HUSH…HUSH, SWEET CHARLOTTE (1964) – Continued
Charlotte is sipping her coffee and hears a car pull up. She’s holding her shotgun. She sets the china cup down and starts to get up, moving toward the door, we hear a small bird chirping, then the police vehicle coming up the drive encircled by glorious oak trees. Charlotte closes the door and runs to the great hall calling “Velma!” Velma comes to the top of the banister looking through the wooden slats down at Charlotte. She hangs over the edge “What?” in a long drawn-out suspension of the word.
Velma is unpretentious and could be perceived as a crude woman. She’s like an unmade bed or someone who looks like she just rolled out of one, and she doesn’t throw away her words. She strong, sensible and reliable. Velma, disheveled, unkempt by the years of working as a caretaker to her Miss Charlotte, is misleadingly simple yet she is sturdy and obviously faithful to her mistress.
Over the years I’ve grown to adore Agnes Moorehead more and more, and so I hope when I make this next reference it is not taken as an affront to Agnes and how charismatic she truly was. Nor am I poking fun at Granny either, she was an irascibly lovable figure. It’s just that in the role of Velma, Agnes sort of reminds me of what Granny Clampett (Irene Ryan) might have been like before she was well as old as Granny!
Irene Ryan played Granny Clampett
Charlotte shouts up to Velma “The sheriff’s coming, get rid of him, hear!” Davis’s voice is shrill with Charlotte’s declarations, a little more so than the grotesquely demure coquettish lilt she manifested in Baby Jane. Even at her most histrionic, Jane was more full-throated and theatrical. Charlotte’s character is more consistently measured. Her moods are triggered by either legitimate annoyances or episodes where her past foments, are usually instigated by outside provocation.
Jane Hudson’s temperament was always simmering at a level of childish delusion this turbulence was more easily threatened to come bubbling to the surface. If Charlotte were not taunted by tragic loss, accusations of murder and insanity, and consistently harassed by hate mail, left alone with Velma in her beloved house, she might not be as prone to fits of pique. Her paranoia is well founded, whereas Jane only understood the true nature of her not-so-self-inflicted destiny to be a forgotten, guilt-ridden, reclusive caretaker on a subliminal level.
Velma gasps “Oh” and Charlotte runs and hides behind the curtains with her shotgun.
The sheriff says to the men waiting in the police car “She’s not really crazy, she just acts that way because people seem to expect it of her” he adds, “You can wait in the car if you want to” Sheriff Standish is one of the few characters in the town, who seem to understand Charlotte on a deeper level than the rest of the quick to judge, gossiping towns folk.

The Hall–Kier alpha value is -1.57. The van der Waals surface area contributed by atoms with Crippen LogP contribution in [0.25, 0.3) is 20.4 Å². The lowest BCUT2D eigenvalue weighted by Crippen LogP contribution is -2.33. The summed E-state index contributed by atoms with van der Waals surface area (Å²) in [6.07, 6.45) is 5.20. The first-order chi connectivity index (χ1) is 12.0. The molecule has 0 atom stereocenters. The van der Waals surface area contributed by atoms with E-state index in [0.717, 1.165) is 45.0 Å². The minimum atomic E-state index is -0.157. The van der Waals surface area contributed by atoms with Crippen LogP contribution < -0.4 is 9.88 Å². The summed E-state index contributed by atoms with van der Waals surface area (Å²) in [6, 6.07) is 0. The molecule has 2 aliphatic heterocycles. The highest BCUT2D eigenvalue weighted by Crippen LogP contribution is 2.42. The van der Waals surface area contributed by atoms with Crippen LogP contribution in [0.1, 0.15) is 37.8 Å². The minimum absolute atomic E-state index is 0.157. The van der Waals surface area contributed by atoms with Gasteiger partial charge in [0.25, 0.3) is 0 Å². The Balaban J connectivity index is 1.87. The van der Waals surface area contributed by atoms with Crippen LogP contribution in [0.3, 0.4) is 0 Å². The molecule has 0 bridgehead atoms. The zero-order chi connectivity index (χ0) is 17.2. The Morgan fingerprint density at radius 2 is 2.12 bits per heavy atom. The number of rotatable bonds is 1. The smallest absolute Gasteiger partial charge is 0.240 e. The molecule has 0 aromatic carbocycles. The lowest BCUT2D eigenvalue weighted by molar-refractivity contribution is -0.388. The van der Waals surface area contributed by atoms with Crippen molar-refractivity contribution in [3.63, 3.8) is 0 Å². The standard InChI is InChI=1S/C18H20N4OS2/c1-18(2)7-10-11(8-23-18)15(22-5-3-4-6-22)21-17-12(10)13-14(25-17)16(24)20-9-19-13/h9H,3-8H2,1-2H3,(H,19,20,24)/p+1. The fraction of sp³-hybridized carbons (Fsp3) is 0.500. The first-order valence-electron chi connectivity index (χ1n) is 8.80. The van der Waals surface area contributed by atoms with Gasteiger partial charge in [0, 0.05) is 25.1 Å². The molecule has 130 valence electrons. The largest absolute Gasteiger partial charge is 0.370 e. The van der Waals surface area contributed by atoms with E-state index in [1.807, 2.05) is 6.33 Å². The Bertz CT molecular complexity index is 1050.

And there is a hint here for us to follow, the voice of wisdom, the little nugget of truth about Charlotte and her alleged mental illness. She is viewed as crazy so she grows into the role. She is told by so many people that she’s crazy, eventually, she would be bound to question her sanity herself, especially living alone in a house, where she never had a chance to evolve. Perhaps if she had stayed away in England, she might not have been so vulnerable to the potential for regression born out of the isolation.
Now here comes Velma, Charlotte’s sidekick, a rugged earthy woman who’s going to protect Charlotte like a mother Bear. She’s always mumbling something as she comes down the long spiral staircase. There is a shot of the door knocker. As the sheriff goes to grab the metal ring to knock on the door, it squeaks open and a very vinegar-faced Velma is standing there stone face like a peach pit, looking at him.
I don’t think she’s combed her hair in days. She bends her ragged head down and looks upward yet somehow giving the odd appearance of having all the authority. “You can’t see her” she snaps “She’s sick…all that dust and that racket from those machines has made her REAL sick…she’s waitin’ for Dr Drew to come and tend to her right now.” As she says right now, there’s an acrid high-pitched lilt to her voice as if to say, so get lost!
Very politely Sheriff Standish says “Oh that’s too bad, there’s a little matter of an unlicensed gun” We see Charlotte wincing at his remark as she stands in the shadows behind the curtains listening in. “I was hoping Miss Hollis could maybe help me to find it.” Velma makes her voice ironic. “Uhmmh” Standish says “Well I reckon I’ll just have to look for it myself Miss Cruthers.” He pushes his way into the house now.
Now Charlotte starts peering out from her hiding place, she’s framed in like bars, by parts of a chair, the shadow it casts on the opposite wall and the window paneled door frame. Daylight poked through the curtains of the door, casting Charlotte in obscuring shadow. In her white dress and braids, she looks like a wounded angel standing there, hiding from the devil. That moment is drastically broken when she changes her stance and starts to shriek at him “GET OUT LUKE STANDISH!!!!!” as she moves closer towards him she is veiled in a completely dark silhouette for an instance until she steps closer.